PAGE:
Who are the people and the projects that are already making a difference in the Amazon?
What are their needs and how can we support them?
We have first explained about the Brazilian Amazon in numbers in our first post of this Special Amazon series and pointed out that we cannot ignore our responsibility over the largest rainforest in the World and continued by explaining the 7 main threats to the Amazon and which are the industries behind the deforestation purposes. In this post we will talk about the people that are actually working for the communities and the forest, the serious projects and NGOs that struggle to make a difference and support social and environmental protection.
Brazil is among the countries that mostly kills environmentalists and activists in the world, according to the NGO Global Witness. In a scenario where the great leaders of agribusiness, mining and mega-dams are the opposition, who risks rising and fighting for traditional peoples and the forest? Sustainable development projects in riverside communities are true epics. Carried out by amazing people who gave up their lives in comfortable cities to help and carry out projects in remote, hostile and precarious regions of the Amazon.
In Brazilian nut production initiatives, for example, planning requires from tree management to the concentration of extraction in an industry capable of processing the nut, packing and shipping it to the consuming centers. Industrial process, logistics, marketing, sales and management. A distant vocabulary from riverside communities and necessary for the development of a sustainable extractive solution, but a path with economic potential and in many cases even superior to predatory exploitation. For example, comparing extraction of açai with soy, according to Professor Raoni Rajão of UFMG (Minas Gerais Federal University), the productive capacity of açai per hectare is around R$ 26,000 while soybean is less than R$3,000.
If a single fruit from the Amazon is today one of the world’s most famous sports foods and valued for its nutritional quality, how many others are there to be discovered? Do we really rather support the monoculture that burns the forest and contaminates rivers with pesticides to exist? It is time to encourage our researchers, value sustainable products and generate economic income with the forest standing.
When I first decided to go to the Amazon there was a universe of expectations within me. The harsh reality of the conditions of the communities gradually hit me as I had the opportunity to move deeper and deeper into the remote regions of the Negro River. My gaze soon stopped on a couple who left a comfortable life in Europe to offer study conditions for riverine children. What many people around the world and even Brazilians do not know is that schools in these regions offer multi-grade education (all ages in the same class with the same teacher) and only until the fourth grade, around 11 years old. Those who continue their studies are children sent to relatives’ homes in the cities, often in precarious situations, vulnerable to abuse and child labor.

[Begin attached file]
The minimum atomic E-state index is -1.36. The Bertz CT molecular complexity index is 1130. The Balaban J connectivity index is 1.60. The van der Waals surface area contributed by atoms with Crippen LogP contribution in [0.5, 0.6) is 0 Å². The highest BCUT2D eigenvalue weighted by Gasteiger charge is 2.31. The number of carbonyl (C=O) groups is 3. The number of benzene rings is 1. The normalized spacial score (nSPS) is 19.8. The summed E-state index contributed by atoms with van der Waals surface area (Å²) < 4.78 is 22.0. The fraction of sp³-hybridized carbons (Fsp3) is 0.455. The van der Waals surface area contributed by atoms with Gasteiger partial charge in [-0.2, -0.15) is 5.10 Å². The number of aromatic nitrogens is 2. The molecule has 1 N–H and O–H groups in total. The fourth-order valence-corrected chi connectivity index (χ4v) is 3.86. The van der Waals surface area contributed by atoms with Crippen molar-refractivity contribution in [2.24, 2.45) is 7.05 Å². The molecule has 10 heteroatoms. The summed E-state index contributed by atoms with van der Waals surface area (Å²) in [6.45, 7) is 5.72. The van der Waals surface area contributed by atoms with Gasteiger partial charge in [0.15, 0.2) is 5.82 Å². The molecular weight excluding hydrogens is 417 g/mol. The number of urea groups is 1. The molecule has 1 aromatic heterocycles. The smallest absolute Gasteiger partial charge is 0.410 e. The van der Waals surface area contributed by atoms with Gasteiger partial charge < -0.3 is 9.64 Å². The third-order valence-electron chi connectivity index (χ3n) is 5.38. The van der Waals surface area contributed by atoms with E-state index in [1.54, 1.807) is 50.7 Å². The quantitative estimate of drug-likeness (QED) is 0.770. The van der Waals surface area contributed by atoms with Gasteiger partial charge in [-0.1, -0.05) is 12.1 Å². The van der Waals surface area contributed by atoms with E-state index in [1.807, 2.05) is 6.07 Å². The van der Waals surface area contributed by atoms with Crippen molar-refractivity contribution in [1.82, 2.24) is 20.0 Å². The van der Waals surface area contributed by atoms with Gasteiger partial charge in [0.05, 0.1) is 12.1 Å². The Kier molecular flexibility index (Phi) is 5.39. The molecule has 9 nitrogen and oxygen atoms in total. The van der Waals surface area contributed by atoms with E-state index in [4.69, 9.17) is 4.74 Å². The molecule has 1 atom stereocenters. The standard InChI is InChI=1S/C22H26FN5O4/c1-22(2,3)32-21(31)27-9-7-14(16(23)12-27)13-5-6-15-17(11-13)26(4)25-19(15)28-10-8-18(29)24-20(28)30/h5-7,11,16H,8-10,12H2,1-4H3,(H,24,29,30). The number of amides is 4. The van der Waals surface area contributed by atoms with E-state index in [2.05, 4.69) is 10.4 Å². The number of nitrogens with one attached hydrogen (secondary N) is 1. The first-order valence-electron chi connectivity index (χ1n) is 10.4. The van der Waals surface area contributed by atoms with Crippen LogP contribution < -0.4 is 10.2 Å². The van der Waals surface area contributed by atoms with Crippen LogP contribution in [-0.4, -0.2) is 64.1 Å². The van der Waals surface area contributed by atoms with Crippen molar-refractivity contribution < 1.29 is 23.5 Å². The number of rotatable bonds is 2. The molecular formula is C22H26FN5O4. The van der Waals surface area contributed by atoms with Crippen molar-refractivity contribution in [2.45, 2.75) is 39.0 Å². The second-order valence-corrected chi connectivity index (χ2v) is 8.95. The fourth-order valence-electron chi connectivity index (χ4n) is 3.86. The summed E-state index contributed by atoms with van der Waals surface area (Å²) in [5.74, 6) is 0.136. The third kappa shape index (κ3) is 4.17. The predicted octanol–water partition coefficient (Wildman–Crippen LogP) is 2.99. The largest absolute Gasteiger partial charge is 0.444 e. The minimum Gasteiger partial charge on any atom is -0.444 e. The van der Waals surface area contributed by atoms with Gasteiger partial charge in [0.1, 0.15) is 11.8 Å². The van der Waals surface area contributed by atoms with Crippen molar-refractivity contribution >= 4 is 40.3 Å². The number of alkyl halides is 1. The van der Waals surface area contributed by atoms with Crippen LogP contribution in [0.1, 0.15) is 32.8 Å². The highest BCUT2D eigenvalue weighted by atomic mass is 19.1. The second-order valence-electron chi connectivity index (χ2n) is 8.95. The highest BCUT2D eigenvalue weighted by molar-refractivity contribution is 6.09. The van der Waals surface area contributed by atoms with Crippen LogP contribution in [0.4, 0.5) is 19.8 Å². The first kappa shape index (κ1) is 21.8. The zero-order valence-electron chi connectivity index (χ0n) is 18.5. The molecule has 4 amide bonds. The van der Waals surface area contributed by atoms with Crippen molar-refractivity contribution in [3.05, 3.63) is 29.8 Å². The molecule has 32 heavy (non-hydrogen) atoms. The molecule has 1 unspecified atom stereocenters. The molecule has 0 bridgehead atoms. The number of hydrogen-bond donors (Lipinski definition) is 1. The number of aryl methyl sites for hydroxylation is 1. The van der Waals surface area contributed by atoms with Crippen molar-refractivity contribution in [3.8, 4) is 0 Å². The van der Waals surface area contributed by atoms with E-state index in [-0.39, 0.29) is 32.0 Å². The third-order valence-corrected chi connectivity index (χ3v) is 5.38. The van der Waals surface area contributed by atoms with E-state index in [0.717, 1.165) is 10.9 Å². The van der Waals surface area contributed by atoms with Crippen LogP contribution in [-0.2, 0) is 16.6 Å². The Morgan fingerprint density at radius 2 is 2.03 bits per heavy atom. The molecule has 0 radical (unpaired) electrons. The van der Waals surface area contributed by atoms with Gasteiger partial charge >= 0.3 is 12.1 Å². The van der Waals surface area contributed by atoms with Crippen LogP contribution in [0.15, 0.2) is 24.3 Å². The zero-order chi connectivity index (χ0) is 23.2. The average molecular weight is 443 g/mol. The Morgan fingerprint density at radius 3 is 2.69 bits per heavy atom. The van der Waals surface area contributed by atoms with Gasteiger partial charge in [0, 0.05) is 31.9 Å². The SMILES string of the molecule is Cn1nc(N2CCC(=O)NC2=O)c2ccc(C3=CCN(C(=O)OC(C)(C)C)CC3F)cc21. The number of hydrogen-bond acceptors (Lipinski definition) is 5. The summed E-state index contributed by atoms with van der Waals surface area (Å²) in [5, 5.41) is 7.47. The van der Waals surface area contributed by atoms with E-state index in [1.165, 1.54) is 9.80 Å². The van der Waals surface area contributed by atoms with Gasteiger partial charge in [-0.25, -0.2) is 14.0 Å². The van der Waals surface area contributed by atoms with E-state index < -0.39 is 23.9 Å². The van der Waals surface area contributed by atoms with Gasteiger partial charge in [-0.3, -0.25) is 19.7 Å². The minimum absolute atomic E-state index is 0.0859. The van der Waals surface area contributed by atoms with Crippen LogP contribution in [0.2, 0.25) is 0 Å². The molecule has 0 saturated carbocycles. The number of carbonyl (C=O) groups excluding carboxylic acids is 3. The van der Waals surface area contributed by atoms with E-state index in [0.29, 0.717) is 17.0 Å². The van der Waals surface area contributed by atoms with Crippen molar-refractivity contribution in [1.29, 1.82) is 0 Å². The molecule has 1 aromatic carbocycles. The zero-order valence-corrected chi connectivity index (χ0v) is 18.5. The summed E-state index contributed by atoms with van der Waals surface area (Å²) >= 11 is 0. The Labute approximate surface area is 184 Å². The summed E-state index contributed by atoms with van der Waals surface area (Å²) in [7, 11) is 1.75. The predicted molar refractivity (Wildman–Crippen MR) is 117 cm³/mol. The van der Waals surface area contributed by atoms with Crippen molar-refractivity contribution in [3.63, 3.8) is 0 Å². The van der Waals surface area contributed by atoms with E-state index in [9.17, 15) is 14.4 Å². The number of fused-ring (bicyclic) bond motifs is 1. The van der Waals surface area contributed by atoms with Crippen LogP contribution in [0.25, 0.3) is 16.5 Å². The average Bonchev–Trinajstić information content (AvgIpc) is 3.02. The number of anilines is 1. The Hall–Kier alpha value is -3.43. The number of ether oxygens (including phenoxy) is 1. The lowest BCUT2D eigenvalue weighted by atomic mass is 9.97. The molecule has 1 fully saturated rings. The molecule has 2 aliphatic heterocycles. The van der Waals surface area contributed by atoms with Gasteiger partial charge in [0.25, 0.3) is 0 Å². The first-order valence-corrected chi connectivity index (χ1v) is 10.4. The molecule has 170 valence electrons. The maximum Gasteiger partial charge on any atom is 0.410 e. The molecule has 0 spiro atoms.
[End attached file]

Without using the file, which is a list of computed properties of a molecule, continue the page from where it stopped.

This European couple has felt a calling, what we feel when our mission is presented and we know that we cannot change the world alone, but we can change some people’s lives and that is enough. The VivAmazônia School in the Gaspar community, celebrates nearly 20 years of child-rearing work through the eighth grade, in a region accessible only by 2 days by boat.
I also had the opportunity to meet another European who married an Amazonian and with the support of friends from Switzerland created the Almerinda Malaquias Foundation, which offers working conditions through the production of reused wood crafts from local shipbuilding for adults and environmental education for children. Promoting sustainable activities and encouraging alternative crafts to illegal work as the best way to provide conditions for Amazonian communities to subsist with the forest standing.
Within the activities that can help save the Amazon from its threats, it is necessary to consider that many communities live in fully protected conservation units. Unlike the sustainable use units, which allow family farming and other sustainable extractive activities, the more restricted units have in the production of handicrafts and tourism their main economic sources.
Given this scenario, what can we do for the Amazon? Continue to read other information about the Brazilian Amazon in our Special Amazon with 3 other posts about: the Brazilian Amazon in numbers, the 7 main threats to the Amazon and what can we do to help save the Amazon.